From climate change mitigation to enhanced health and wellbeing, nature has the answers to many of society’s most pressing challenges. On International Biodiversity Day, Rewilding Europe’s latest annual review shows how investing in wild nature can make the world more livable for everyone.
Held in the Gelderse Poort area of the Netherlands – an early showcase of European rewilding involving natural grazing – the three-day meeting sees GrazeLIFE project partners come together for the first time. Coordinated by Rewilding Europe, the three-year project will hopefully lead to increased EU legislative support for more natural grazing systems.
At the annual “Goed Geld Gala” of the Dutch Postcode Lottery, held at Amsterdam’s Carré Theatre on March 4, Rewilding Europe received a contribution of 900,000 euros. This will allow Rewilding Europe’s efforts to be significantly scaled up.
Taskforce activities, which in 2018 included data collection, website and app development, educational initiatives and community outreach, helped bolster the success of the area’s ongoing bison reintroduction programme.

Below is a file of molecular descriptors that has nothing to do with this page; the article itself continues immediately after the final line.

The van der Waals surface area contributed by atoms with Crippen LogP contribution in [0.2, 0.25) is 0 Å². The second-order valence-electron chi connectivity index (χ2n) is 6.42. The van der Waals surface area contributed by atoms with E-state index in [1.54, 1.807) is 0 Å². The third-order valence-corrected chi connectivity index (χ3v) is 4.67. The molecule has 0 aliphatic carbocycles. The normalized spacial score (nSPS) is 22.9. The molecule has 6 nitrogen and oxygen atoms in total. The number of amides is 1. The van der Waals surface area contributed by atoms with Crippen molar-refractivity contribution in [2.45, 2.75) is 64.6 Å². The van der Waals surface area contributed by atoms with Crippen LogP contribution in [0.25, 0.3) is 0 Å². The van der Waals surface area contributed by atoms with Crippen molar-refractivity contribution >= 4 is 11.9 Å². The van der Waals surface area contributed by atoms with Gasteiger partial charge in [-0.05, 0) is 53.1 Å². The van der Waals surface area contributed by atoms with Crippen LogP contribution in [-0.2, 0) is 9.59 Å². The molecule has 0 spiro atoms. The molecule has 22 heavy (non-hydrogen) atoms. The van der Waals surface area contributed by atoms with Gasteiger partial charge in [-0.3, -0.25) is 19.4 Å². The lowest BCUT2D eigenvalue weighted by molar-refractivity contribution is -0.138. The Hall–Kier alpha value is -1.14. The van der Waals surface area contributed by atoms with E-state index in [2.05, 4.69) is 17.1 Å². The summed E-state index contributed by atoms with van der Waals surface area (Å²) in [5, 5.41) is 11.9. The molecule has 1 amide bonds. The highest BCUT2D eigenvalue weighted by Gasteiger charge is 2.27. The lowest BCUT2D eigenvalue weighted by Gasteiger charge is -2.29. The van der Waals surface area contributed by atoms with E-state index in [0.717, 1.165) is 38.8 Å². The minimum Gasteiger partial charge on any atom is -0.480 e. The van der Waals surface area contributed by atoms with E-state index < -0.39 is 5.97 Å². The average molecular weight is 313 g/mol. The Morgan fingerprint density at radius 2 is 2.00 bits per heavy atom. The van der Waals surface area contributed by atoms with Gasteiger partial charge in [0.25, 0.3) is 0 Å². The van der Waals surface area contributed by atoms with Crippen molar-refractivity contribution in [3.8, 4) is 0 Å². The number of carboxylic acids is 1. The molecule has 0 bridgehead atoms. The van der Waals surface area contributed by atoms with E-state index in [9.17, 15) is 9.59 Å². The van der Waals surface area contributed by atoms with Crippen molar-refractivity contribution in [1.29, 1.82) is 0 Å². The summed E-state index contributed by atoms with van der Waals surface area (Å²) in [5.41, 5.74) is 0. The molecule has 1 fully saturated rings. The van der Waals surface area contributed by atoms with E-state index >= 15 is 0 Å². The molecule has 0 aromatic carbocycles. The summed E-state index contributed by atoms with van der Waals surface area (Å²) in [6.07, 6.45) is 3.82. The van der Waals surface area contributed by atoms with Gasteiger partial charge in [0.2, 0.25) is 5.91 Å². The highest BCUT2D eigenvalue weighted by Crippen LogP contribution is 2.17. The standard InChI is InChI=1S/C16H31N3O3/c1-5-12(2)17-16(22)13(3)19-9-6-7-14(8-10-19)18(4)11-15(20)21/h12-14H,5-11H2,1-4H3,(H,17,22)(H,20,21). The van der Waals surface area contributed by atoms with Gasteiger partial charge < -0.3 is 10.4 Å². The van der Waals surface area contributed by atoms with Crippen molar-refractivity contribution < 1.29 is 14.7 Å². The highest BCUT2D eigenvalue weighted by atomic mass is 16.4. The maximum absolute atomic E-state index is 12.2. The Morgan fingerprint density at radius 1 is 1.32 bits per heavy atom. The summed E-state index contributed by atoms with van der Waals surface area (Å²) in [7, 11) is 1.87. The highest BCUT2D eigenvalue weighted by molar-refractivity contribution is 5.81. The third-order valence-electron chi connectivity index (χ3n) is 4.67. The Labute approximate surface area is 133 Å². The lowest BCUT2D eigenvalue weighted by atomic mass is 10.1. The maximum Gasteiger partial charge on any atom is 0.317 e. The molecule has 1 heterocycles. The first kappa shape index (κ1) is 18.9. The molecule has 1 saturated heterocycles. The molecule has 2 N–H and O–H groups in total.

Until they become acclimatised to fully wild conditions, bison reintroduced into the Southern Carpathians of Romania may be tempted to approach farms and villages looking for food, especially during periods of harsh weather. The local rewilding team monitors the bison – and provides villagers with guidance and information – to ensure both animals and people remain safe at all times.
As an inspirational, ambitious and pragmatic approach to conservation, rewilding is now reaching out to and captivating a growing number of people across Europe. Rewilding Europe caught up with Pete Cairns, project director of SCOTLAND: The Big Picture, to discuss the issue of rewilding-themed communications.
Located in the buffer zone of the Abruzzo, Lazio and Molise National Park, the water tank, which has claimed the lives of five critically endangered bears in two separate incidents, has now been partially filled in. Work continues to identify other potentially dangerous tanks and wells.
Restoration work carried out on the Ina and Gowienica rivers (and their tributaries) is part of the Oder Delta rewilding programme, and will hopefully boost fish migration and populations in the area.